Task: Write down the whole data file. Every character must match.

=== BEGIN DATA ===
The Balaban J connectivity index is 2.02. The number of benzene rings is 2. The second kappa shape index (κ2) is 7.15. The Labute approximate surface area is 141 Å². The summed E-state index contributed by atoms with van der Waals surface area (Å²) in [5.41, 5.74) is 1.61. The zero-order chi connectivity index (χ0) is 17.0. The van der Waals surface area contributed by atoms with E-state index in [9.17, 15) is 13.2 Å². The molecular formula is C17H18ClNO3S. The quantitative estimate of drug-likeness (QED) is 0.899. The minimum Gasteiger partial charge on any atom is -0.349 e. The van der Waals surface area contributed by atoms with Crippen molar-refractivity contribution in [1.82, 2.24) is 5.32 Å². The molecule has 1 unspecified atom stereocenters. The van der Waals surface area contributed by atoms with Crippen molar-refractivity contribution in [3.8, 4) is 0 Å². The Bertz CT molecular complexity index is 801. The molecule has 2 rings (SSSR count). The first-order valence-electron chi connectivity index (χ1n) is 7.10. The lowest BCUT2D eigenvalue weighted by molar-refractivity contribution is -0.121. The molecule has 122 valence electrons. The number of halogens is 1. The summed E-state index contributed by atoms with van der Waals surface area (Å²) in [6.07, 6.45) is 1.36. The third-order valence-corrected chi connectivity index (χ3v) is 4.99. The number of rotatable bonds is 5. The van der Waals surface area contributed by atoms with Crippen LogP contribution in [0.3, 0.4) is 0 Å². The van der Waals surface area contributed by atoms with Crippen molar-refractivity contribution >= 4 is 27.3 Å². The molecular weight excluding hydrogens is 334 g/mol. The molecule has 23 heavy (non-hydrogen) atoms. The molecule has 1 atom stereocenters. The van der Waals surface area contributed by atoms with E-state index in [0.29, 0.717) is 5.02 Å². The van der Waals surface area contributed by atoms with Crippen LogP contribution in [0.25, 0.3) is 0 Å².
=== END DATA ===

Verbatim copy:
The Balaban J connectivity index is 2.02. The number of benzene rings is 2. The second kappa shape index (κ2) is 7.15. The Labute approximate surface area is 141 Å². The summed E-state index contributed by atoms with van der Waals surface area (Å²) in [5.41, 5.74) is 1.61. The zero-order chi connectivity index (χ0) is 17.0. The van der Waals surface area contributed by atoms with E-state index in [9.17, 15) is 13.2 Å². The molecular formula is C17H18ClNO3S. The quantitative estimate of drug-likeness (QED) is 0.899. The minimum Gasteiger partial charge on any atom is -0.349 e. The van der Waals surface area contributed by atoms with Crippen molar-refractivity contribution in [1.82, 2.24) is 5.32 Å². The molecule has 1 unspecified atom stereocenters. The van der Waals surface area contributed by atoms with Crippen molar-refractivity contribution in [3.8, 4) is 0 Å². The Bertz CT molecular complexity index is 801. The molecule has 2 rings (SSSR count). The first-order valence-electron chi connectivity index (χ1n) is 7.10. The lowest BCUT2D eigenvalue weighted by molar-refractivity contribution is -0.121. The molecule has 122 valence electrons. The number of halogens is 1. The summed E-state index contributed by atoms with van der Waals surface area (Å²) in [6.07, 6.45) is 1.36. The third-order valence-corrected chi connectivity index (χ3v) is 4.99. The number of rotatable bonds is 5. The van der Waals surface area contributed by atoms with Crippen LogP contribution in [0.3, 0.4) is 0 Å². The van der Waals surface area contributed by atoms with Crippen molar-refractivity contribution >= 4 is 27.3 Å². The molecular weight excluding hydrogens is 334 g/mol. The molecule has 23 heavy (non-hydrogen) atoms. The molecule has 1 atom stereocenters. The van der Waals surface area contributed by atoms with E-state index in [0.29, 0.717) is 5.02 Å². The van der Waals surface area contributed by atoms with Crippen LogP contribution in [0.25, 0.3) is 0 Å².